For those interested, hopefully this can stick around until we have an actual system to use it with...assuming that in SR4 the 6's "explode" indefinately (i hope they do).

I wrote some code to empirically determining the probabilities of each number of successes across a range of dice rolled. I haven't done the theoritical formulas yet, but when someone does these numbers can be used as a validation check. The code, slapped together and poorly commented, was written in VBA. Check the spoiler if you want to read it to confirm my algorithms:

[ Spoiler ]

CODE |

' global variable, because i'm lazy Dim iCountRerolls As Integer Function RollItAll() Dim i As Integer ' test the results from 1 die through 12 die For i = 1 To 12 ' 1 million rolls Call MultiRollExplodingSixes_TN5(1000000, i) Next i End Function Function MultiRollExplodingSixes_TN5(iRolls As Long, iNumberOfDice As Integer) As Double Dim i As Long Dim iTotalSuccesses As Long Dim iTotalRerolls As Long Dim iMaxSuccesses As Integer ' hopefully 100 is big enough for the array, otherwise it will resize Dim aSuccessDistribution(0 To 100) As Long For i = 1 To iRolls iSuccesses = RollExplodingSixes_TN5(iNumberOfDice) iTotalSuccesses = iTotalSuccesses + iSuccesses If iMaxSuccesses < iSuccesses Then If iSuccesses > 100 Then MsgBox "More than 100 successes in a single roll, truncating to 100 successes." iSuccesses = 100 End If iMaxSuccesses = iSuccesses End If aSuccessDistribution(iSuccesses) = aSuccessDistribution(iSuccesses) + 1 iTotalRerolls = iTotalRerolls + iCountRerolls Next i ' header for number of dice Debug.Print "Dice Rolled", iNumberOfDice Debug.Print "" Debug.Print "Successes", "% of Rolls" ' distribution of # of successes, as fraction of total rolls For i = 0 To iMaxSuccesses Debug.Print i, 100 * (aSuccessDistribution(i) / iRolls) Next i 'average number of success per roll Debug.Print "Average # successes", (iTotalSuccesses / iRolls) 'average number of times dice picked up for reroll Debug.Print "Average # of rerolls occurs per initial roll", (iTotalRerolls / iRolls) Debug.Print "--------------------" ' also return the average MultiRollExplodingSixes_TN5 = iTotalSuccesses / iRolls End Function Function RollExplodingSixes_TN5(iNumberOfDice As Integer) As Integer iCountRerolls = 0 RollExplodingSixes_TN5 = CountSuccesses(iNumberOfDice) End Function Function CountSuccesses(iNumberOfDice As Integer) As Integer Dim i As Integer Dim iSuccesses As Integer Dim iExploding As Integer Dim iRoll As Integer For i = 1 To iNumberOfDice iRoll = Int(Rnd * 6) If iRoll > 3 Then iSuccesses = iSuccesses + 1 If iRoll > 4 Then iExploding = iExploding + 1 End If End If Next i If iExploding > 0 Then iCountRerolls = iCountRerolls + 1 iSuccesses = iSuccesses + CountSuccesses(iExploding) End If CountSuccesses = iSuccesses End Function |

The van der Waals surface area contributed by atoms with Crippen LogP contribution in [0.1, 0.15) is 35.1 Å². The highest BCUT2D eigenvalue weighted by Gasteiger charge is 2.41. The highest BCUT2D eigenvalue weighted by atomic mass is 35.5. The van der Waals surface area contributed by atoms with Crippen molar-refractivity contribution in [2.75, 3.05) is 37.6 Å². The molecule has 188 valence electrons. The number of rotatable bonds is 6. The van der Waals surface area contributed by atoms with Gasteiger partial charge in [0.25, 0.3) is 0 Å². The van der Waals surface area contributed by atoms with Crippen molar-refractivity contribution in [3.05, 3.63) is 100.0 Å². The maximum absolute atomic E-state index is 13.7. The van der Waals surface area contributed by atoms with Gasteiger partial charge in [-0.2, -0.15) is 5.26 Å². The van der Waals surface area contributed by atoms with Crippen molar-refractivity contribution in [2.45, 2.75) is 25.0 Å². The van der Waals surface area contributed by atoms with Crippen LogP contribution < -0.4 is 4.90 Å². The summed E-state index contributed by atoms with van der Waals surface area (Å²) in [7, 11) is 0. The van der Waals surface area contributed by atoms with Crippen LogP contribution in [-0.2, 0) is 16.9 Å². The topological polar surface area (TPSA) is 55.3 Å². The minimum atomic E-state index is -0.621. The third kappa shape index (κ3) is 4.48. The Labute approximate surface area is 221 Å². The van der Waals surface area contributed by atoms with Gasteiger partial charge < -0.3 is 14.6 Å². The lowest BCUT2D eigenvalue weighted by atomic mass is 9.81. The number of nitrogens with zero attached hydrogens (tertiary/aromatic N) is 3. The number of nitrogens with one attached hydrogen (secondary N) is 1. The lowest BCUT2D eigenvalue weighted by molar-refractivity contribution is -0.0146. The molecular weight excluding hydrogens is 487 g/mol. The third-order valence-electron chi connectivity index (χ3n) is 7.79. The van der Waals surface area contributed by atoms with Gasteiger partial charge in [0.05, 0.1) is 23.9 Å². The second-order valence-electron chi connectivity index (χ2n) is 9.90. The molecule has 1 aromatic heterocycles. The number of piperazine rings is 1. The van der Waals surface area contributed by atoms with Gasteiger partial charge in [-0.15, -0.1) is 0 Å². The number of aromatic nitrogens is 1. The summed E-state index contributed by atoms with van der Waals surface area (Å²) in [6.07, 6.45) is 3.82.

You kick it off by entering "=RollItAll()" in a cell in Excel (the code should likely work in Word too, or VB itself). The results are output, via the Debug object, to the Immediate window.

I also included an count of number of times the player will have to pick out the 6's and roll the smaller subset again. I didn't break it down, just gave it as an average along with the average number of successes.

The next post in this thread contains the outpt from a sample run. I ran the code using 1,000,000 rolls for each of the dice "pool" sizes. I don't have a T table handy, but I'm guessing that 1 million rolls should at the very least get the deviation from theoretcial values down to +/- 0.1% on each of the "% of Rolls" values.